New Sewage Treatment Plant
The City of Regina is upgrading its sewage treatment plant to meet new environmental regulations. The City held a referendum on how to build the plant on September 25, 2013, and voters supported Council’s decision to proceed with a public-private-partnership (P3).
Need to upgrade
The City of Regina must build a new sewage treatment plant to meet new environmental regulations. This is one of our largest and most complex capital projects to date. A new plant is essential so we can:
- Protect public health and our environment,
- Improve water quality for downstream residents and businesses, and
- Meet the needs of our growing population.
Regina has a long history of environmental stewardship and responsible sewage treatment. A new plant will protect Wascana Creek and the Qu’Appelle River system.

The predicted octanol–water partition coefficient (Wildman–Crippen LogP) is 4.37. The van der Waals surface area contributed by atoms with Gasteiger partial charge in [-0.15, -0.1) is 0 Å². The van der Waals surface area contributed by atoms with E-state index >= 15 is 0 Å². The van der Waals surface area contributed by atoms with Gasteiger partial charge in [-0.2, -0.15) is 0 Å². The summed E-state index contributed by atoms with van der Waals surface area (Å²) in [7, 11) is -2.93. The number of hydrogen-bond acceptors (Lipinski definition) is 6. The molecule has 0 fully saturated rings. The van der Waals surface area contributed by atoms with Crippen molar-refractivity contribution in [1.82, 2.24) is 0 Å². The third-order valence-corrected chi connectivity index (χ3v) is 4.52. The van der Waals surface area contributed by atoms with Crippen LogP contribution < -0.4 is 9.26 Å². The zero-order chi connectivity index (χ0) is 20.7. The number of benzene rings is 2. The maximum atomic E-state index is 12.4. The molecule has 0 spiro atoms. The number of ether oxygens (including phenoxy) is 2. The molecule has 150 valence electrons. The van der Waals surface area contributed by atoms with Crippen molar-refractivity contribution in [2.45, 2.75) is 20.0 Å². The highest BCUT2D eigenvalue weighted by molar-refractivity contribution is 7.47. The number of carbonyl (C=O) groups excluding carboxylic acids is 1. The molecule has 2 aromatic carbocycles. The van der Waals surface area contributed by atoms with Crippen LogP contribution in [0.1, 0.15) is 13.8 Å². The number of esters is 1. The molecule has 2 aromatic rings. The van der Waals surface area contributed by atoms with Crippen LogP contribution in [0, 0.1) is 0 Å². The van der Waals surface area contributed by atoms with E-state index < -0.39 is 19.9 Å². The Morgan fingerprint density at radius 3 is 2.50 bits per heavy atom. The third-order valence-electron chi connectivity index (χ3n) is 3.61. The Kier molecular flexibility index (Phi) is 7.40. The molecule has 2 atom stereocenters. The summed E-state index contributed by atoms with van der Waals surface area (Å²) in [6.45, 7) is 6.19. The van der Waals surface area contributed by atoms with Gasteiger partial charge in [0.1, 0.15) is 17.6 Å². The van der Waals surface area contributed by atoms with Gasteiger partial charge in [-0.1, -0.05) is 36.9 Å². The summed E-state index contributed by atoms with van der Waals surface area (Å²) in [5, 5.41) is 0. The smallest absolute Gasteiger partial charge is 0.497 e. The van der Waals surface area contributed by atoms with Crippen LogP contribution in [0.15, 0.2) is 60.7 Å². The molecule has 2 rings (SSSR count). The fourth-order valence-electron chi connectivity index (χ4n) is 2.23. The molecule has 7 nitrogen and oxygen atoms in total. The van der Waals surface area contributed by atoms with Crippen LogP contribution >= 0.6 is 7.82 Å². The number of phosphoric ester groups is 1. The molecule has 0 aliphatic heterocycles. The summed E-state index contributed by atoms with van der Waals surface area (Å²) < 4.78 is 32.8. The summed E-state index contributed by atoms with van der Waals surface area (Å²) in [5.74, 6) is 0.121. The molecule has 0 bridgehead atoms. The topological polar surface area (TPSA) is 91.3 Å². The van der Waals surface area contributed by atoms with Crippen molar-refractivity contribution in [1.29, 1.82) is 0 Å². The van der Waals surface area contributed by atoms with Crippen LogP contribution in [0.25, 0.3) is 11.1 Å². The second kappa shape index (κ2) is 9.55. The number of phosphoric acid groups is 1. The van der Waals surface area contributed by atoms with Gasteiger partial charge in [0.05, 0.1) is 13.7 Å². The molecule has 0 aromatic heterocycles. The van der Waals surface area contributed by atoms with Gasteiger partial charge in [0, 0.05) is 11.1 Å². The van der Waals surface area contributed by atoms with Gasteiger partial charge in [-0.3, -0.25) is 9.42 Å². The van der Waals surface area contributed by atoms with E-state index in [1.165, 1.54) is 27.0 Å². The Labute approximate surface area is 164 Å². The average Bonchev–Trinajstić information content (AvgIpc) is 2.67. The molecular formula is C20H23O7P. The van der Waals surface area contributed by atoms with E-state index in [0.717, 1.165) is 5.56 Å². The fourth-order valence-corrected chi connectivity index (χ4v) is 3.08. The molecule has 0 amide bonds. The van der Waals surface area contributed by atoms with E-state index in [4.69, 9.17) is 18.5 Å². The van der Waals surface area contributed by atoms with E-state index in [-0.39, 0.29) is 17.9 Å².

Together with world-class, independent consultants, we have scrutinized our options for the new sewage treatment plant. Twelve procurement options were evaluated, and the top five were assessed in even greater detail. The preferred approach and an alternative were presented to City Council. On February 25, 2013, Council unanimously approved the recommended option – a P3.
The upgrades are estimated to cost $224.3 million with a P3 model based on construction starting in 2014 and completing in 2016. The P3 model uses residents’ money wisely. It provides the best value and has been approved for $58.5 million in federal funding.
Ownership and control
We will always own and control the sewage treatment plant. Only the City will set utility rates.
Staff, residents and downstream neighbours
All sewage treatment staff will be transferred to positions with the P3 contractor. Their rights will be protected, and their salaries, seniority levels, and vacation time will be maintained according to the terms of their collective agreement.
Residents won’t see any interruptions or changes in service during construction or when we transition to the new plant. The upgrade will protect public health and improve the quality of Wascana Creek and Qu’Appelle River receiving waters for our downstream neighbours